Peel Here #47, Dueling Wolfmen!


By Shawn Robare



As I promised a couple weeks ago today will start the 31 days of insanity as I try and make a Halloween themed post every day this month, along with my regular Cartoon Commentary! columns. Luckily I have enough material to convert the Peel Here postings for this month into holiday appropriate fare, so without further ado I present my first official Halloween Peel Here…

I thought I’d start off with a bang by sharing one of my favorite acquisitions over the last year, sticker-wise, the 1980 Topps Creature Feature (aka You’ll Die Laughing) sticker card subset. I’m not 100% positive on this, but I believe these stickers are part of a set that is the sequel to a stickerless set of cards that Topps manufactured in 1973. Topps was really big into the whole monster thing in the 60s and 70s (what with the monster initials, monster stickers, Weird Wheels and the like), though it pretty much died out in the 80s (to be replaced by Wacky Packs and Garbage Pail Kids, so not all that different in tone.) A couple years ago, when the more or less complete Universal Monsters backlog started coming back out on DVD, I really started to get into these films and characters, in particular Frankenstein’s monster, but they’re all pretty much tops in my book.



This sticker subset is a little weird as far as which characters (and which versions) appeared on the stickers. There are some gimmies character-wise, the wolf man, Frankenstein’s monster, the phantom, the mummy, and the invisible man, but there are also some more neglected characters like the creature, the mutant from This Island Earth, Mr. Hyde, and the Hunchback. Of course I was really surprised to see that there was no Dracula sticker, or at least Chaney’s London After Midnight vampire whose visage is just as striking as Chaney’s phantom, probably even more so than his hunchback.

I thought it was interesting which versions of the characters the designers at Topps chose to use, for instance the Glen Strange Frankenstein from Abbot and Costello Meet Frankenstein, Lon Chaney Jr.’s Mummy, or the fact that they chose to use both Chaney Jr. and Oliver Reed’s werewolves. I wonder if this was for design or licensing reasons? It’s cool to see these later versions in merchandising, though it seems a little weird. I also loved seeing a mad scientist get his due on a sticker, though for the life of me I can’t tell which movie it’s from. I want to say it’s Boris Karloff, but my movie knowledge is failing me on this one…



Either way, I love the super high contrast direction Topps decided to go with on this bordered portrait stickers. Not that the monsters weren’t already creepy enough as it was, but with the nice dark shadows and limited colors they appear quite a bit more impressive.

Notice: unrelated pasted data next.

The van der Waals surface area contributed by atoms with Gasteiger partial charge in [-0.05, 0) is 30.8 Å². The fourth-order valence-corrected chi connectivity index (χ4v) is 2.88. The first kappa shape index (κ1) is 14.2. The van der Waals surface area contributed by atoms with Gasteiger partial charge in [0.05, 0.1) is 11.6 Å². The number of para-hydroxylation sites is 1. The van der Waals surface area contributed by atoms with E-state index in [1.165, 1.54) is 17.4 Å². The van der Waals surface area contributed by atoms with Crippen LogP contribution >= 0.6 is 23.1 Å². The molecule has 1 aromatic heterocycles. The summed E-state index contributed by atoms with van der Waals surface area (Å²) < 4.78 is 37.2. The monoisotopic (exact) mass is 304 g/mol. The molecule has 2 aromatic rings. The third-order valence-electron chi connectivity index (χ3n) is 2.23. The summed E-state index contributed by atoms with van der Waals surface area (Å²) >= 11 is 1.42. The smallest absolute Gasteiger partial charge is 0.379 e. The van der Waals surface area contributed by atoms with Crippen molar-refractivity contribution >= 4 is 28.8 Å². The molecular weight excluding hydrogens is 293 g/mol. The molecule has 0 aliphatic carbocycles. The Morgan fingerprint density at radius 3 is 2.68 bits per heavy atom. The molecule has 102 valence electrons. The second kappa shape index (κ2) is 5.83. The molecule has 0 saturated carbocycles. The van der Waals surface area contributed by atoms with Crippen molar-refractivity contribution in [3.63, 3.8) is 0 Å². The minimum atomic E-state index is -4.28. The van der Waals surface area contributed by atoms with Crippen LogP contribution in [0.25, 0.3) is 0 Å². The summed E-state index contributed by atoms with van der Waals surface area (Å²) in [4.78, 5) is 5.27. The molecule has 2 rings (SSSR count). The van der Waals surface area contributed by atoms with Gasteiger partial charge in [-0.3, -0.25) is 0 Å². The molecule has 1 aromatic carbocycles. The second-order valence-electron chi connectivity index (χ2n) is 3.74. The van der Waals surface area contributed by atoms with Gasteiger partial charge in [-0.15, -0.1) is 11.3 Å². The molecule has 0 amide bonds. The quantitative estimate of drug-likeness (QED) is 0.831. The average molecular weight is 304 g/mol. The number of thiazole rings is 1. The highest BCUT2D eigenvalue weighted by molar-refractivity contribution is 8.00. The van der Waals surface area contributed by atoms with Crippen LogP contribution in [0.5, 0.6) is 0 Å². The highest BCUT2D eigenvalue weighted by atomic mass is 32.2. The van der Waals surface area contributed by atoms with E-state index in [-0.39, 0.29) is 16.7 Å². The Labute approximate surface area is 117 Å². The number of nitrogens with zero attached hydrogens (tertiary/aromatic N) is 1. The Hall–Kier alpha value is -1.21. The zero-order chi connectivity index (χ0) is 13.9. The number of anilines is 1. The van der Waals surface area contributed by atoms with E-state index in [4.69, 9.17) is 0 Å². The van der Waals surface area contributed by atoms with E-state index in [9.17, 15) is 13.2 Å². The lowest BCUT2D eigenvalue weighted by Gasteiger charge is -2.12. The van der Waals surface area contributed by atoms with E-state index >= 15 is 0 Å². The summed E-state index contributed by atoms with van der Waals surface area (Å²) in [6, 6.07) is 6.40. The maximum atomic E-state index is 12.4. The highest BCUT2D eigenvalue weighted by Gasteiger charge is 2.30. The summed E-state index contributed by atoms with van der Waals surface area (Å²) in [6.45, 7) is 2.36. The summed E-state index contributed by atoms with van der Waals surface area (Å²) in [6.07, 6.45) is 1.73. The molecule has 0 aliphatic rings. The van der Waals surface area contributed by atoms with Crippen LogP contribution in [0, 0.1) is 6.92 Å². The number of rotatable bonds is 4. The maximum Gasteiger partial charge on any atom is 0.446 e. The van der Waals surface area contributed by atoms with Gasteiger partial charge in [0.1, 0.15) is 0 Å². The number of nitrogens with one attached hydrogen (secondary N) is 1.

The second half of this sticker set is mostly made up of movie posters, though again there were some odd choices here. I’m not sure, maybe the bulk of the regular card set came from these movies (and the later Universal or Hammer flicks that they portraits were taken from), but it’s kind of weird to see poster stickers for the Hammer version of the Mummy when the Chaney version is on the portrait sticker.

On these stickers we also get to see the beginnings of the patented Topps ‘Peel Here’ logo, a convention that I have burned into my memory after collecting so many Garbage Pail Kids over the years.



Rounding out this sticker set are a couple of candid shots of the titular Creature From the Black Lagoon. Now I’m not sure exactly how the story goes on this, but I believe that these pictures have been colorized, as the original gillman suit didn’t have red on his palms and lips. I think the addition of the red to the creature had to do with advertising posters and stand-ups that were produced and then managed to make their way into other merchandising as well. I could so be wrong about this, but that’s what I remember reading anyway. It’s nice to see the gillman get some love though…



Last but certainly not least is the poster that’s made up of the sticker card backs, again celebrating the creature!


Though I love horror films from all the entire expanse of cinema history, the Universal period of the 30s-50s, is hands down my favorite, quickly followed (in recent years) by the Hammer versions of these flicks. I’m so glad there was a cool set like this in the 80s so that I could share them here.

On next weeks ghoulish edition of Peel Here I’m going to take a look at my collection of stickers surrounding a bunch of creatures that you really should pour water on, and never, ever feed after midnight…

  • John Rozum

    Wow. Somehow I never ended up with any of the psychedelic monsters, just the stickers with the poster art. Those are great. The mad scientist by the way is from “”Tarantula”” and was played by Leo G. Carroll. I’m looking forward to the rest of your countdown.

  • Dr. Terror

    These stickers are from the 1980 set of Topps Creature Feature cards.

  • Max the Drunken Severed Head

    Aw, John beat me to the punch with the answer to who The Mad Scientist was. This is gonna be a great month at this blog!

  • Jay

    I’m a fan of the universal monsters as well but for me alot of them are a bit tough to sit through now. Can’t wait for the Gremlins!!!

  • Chris Jart

    Wow, these are great! If only the stickers had been in the pack I bought in the 70s. Maybe then I would have found the lame jokes a bit more palatable.